Potatoes are one of the few vegetables native to the New World, probably originating in the South American Andes. Botanically, potatoes are succulent, non-woody annual plants and members of the nightshade family.

The portion we consume is the tuber, the swollen fleshy part of the underground stem.

Potatoes are hardy and easy to grow making them inexpensive and widely available throughout the world. Having been a staple for around 200 years and enjoyed by 97 per cent of New Zealanders (more than half of them consuming the vegetable four times a week) finding another way of presenting them is guaranteed to please.

When buying potatoes, always choose ones that have been grown close to you whenever possible. Potatoes vary according to the region and the season they are grown in.

Choose potatoes without cuts, bruises, green patches or shoots. At times you may choose a smooth-looking potato over a misshapen one and assume that is a better product. This is not necessarily the case as some varieties characteristically have skins that are netted or have eyes in them.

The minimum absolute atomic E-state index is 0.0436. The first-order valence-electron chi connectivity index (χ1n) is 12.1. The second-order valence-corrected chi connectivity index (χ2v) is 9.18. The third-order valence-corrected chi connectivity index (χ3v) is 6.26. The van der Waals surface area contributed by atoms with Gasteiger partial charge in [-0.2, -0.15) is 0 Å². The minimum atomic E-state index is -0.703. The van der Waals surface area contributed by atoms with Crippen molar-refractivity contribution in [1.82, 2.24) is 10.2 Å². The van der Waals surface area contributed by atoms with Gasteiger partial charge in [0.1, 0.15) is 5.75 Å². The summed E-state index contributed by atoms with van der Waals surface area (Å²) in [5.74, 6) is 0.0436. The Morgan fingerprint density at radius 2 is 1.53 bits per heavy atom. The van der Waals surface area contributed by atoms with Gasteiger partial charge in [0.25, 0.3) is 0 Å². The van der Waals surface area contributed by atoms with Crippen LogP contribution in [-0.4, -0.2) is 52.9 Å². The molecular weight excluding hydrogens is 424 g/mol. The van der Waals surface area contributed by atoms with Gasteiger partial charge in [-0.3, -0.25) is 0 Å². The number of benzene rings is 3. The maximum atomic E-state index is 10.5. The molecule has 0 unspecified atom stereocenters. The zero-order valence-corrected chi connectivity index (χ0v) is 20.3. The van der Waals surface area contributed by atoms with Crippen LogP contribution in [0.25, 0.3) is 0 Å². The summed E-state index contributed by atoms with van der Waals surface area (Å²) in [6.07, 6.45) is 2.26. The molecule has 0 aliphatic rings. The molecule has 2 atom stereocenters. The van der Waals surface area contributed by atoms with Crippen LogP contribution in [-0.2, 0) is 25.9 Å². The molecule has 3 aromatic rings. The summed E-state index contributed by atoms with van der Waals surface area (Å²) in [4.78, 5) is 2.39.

A potato does not have to look good to work brilliantly. Different potatoes will cook differently so you need to select a potato suited to your end use.

However, the same variety will sometimes cook differently. Generally, potatoes are marked as boiling, salads, wedges or baking and I guess that is a reasonable enough guide.

If the potato does not perform the way you predict, then it will be necessary to change the way you prepare it, or change your cooking method.

The other option is to understand whether the potato is floury or waxy. Some potatoes are less floury or less waxy than others. These potatoes are general purpose ones and will tend to perform most tasks, although perhaps not as well as the ones that clearly fall into the floury or waxy category.

As the season progresses, potatoes change. For example, an Ilam Hardy early in the season is quite waxy. As the Ilam Hardy gets older, it is a good general-purpose potato; towards the end of the season, when more of its natural sugars have converted to starch, it tends to be floury. Not all potatoes will show such a range of characteristics. Weather, climate and soil have a dramatic effect on the cooking performance of the potato.